Political

“They’re definitely doing better than we’ve seen for a while”: senior Conservatives fear Lib Dem progress in May elections

Over in BuzzFeed the Liberal Democrat prospects for the May local elections get a study:

Senior Tories in Westminster are nervous about the Lib Dems’ chances. “They’re definitely doing better than we’ve seen for a while,” one cabinet minister told BuzzFeed News recently. They put this down not only to their stance on Brexit but to their new position as the “none-of-the-above party”.

The local elections will be the first big test for the party’s leader, Vince Cable, the 74-year-old who took over in July last year after his predecessor Tim Farron failed to turn anti-Brexit sentiment into a vote surge in the snap general election.

The party is in particular making a big play to win the votes of EU citizens (helped by the comments of Gina Miller), who are able to vote in these elections:

The campaign involves an ambitious series of social media adverts in 21 European languages, targeted to the feeds of European citizens living in England. In one of them, Cecilia Wikström, a member of the European parliament for the Liberalerna party in Sweden, appeals to Swedish nationals living in England: “Vote for a stronger Europe, vote for the Liberal Democrats!”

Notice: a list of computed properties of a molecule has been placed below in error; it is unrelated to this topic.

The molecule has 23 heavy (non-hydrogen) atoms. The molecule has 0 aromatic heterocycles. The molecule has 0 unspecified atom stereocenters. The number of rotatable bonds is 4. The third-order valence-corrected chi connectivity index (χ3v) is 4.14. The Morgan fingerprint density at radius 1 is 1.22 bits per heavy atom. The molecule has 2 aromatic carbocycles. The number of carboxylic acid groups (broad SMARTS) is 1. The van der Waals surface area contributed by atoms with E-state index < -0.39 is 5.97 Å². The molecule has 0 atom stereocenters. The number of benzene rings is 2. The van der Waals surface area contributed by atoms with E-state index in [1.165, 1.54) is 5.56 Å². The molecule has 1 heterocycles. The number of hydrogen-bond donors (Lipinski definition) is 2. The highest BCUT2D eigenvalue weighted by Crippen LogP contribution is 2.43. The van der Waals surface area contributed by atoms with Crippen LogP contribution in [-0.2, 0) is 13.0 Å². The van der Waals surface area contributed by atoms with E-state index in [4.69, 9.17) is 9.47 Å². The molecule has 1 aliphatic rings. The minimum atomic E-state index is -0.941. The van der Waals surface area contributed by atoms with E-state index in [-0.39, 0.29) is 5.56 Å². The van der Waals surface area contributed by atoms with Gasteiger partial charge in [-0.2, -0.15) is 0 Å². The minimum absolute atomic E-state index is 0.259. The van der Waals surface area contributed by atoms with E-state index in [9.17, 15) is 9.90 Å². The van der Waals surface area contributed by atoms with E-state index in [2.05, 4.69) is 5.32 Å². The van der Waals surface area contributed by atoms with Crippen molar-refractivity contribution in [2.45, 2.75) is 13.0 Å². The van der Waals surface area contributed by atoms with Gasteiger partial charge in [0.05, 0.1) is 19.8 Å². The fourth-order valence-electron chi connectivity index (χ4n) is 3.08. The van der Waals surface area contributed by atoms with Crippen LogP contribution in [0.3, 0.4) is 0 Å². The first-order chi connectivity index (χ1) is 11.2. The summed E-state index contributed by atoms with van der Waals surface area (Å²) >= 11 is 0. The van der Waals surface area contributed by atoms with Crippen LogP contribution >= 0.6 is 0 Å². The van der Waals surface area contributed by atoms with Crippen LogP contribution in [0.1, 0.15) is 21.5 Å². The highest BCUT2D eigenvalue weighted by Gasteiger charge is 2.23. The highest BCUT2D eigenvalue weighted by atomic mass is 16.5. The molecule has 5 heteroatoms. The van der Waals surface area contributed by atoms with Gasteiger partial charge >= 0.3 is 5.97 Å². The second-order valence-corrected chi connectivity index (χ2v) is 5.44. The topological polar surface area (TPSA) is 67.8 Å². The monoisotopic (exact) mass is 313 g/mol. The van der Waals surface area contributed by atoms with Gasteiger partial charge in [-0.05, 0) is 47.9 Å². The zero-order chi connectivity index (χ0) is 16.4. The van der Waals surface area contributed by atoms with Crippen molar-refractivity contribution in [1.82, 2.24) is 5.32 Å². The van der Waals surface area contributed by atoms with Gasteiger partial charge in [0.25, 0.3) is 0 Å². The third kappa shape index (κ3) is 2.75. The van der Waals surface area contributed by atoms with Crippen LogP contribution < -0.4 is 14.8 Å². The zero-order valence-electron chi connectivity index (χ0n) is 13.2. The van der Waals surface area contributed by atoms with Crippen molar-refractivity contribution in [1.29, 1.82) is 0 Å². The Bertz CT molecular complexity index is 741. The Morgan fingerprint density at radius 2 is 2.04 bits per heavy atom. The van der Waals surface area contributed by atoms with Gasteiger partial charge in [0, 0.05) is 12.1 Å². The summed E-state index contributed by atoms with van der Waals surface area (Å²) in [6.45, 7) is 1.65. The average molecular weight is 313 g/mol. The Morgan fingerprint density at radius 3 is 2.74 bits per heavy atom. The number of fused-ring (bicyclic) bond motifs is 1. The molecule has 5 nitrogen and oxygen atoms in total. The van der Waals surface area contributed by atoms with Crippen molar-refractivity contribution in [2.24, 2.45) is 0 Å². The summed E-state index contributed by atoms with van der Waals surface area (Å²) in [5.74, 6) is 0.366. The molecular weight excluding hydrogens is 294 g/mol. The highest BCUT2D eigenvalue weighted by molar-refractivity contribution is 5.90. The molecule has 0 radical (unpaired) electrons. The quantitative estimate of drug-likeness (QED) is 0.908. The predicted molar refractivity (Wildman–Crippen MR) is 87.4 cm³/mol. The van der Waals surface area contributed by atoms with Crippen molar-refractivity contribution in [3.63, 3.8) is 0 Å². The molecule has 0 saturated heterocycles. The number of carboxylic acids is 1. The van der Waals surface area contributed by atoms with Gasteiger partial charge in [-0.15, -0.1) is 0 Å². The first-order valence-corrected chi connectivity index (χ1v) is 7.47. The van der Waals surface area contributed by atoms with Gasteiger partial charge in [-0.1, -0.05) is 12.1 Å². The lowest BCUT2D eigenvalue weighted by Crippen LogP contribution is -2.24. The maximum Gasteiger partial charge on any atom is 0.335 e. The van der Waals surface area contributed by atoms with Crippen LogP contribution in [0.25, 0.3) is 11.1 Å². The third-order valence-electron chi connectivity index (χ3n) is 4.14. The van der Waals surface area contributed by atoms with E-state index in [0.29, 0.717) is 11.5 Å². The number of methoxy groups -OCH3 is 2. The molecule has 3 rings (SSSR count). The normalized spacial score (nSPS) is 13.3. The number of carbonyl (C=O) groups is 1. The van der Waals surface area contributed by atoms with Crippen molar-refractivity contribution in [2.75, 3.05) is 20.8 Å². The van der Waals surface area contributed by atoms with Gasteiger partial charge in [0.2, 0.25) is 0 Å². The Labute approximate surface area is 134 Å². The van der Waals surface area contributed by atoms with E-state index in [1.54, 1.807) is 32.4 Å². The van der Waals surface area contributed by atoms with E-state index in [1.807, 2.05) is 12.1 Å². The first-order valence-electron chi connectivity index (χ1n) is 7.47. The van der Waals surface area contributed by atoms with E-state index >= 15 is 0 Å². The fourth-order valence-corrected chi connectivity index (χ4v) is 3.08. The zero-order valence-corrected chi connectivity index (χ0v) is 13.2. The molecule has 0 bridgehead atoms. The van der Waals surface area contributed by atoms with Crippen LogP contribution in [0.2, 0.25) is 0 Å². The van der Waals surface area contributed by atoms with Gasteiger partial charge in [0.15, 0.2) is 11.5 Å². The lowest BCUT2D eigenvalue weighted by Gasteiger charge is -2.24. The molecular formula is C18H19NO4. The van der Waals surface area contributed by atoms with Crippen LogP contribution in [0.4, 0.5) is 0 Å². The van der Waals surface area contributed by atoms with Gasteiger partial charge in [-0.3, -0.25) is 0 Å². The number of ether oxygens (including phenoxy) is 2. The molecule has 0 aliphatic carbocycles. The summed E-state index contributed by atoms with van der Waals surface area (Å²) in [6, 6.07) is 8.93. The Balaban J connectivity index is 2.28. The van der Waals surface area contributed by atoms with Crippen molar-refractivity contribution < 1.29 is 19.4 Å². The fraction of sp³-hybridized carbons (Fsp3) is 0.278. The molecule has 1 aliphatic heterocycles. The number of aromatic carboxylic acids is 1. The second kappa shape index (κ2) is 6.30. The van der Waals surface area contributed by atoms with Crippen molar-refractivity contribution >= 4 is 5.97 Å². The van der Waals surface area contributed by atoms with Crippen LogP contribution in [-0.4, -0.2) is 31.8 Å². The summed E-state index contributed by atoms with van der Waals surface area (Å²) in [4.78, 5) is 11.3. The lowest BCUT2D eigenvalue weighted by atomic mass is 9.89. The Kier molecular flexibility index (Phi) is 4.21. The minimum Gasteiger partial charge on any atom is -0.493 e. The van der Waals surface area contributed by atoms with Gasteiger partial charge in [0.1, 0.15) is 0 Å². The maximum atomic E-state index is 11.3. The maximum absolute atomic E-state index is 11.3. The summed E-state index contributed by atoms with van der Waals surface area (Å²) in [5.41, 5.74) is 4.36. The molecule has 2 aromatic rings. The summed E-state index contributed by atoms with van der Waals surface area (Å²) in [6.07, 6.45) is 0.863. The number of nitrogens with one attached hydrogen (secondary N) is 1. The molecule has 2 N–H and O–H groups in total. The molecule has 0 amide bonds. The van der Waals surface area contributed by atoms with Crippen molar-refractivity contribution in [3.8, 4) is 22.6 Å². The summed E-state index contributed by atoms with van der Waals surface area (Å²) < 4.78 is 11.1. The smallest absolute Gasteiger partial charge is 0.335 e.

“I think it must be true that it’s the largest central online advertising campaign of any sort that the party’s ever run for a set of local elections,” said Mark Pack, editor of the Lib Dem Newswire and author of 101 Ways to Win an Election

Pack explained why he believes these local elections are so important to the party. “In the battle over Brexit, the more successful the Lib Dems are seen as being, the easier it will be for the Lib Dems to coalesce anti-Brexit forces around the party – and the more public opinion is likely to shift to ‘maybe there’s a chance this isn’t going to happen’.”

Read the full BuzzFeed story here, complete with Jo Swinson’s take on the elections and the legacy of coalition.

For evidence that Brexit will be an important issue for voters, see Lord Ashcroft’s recent polling for the London council elections.

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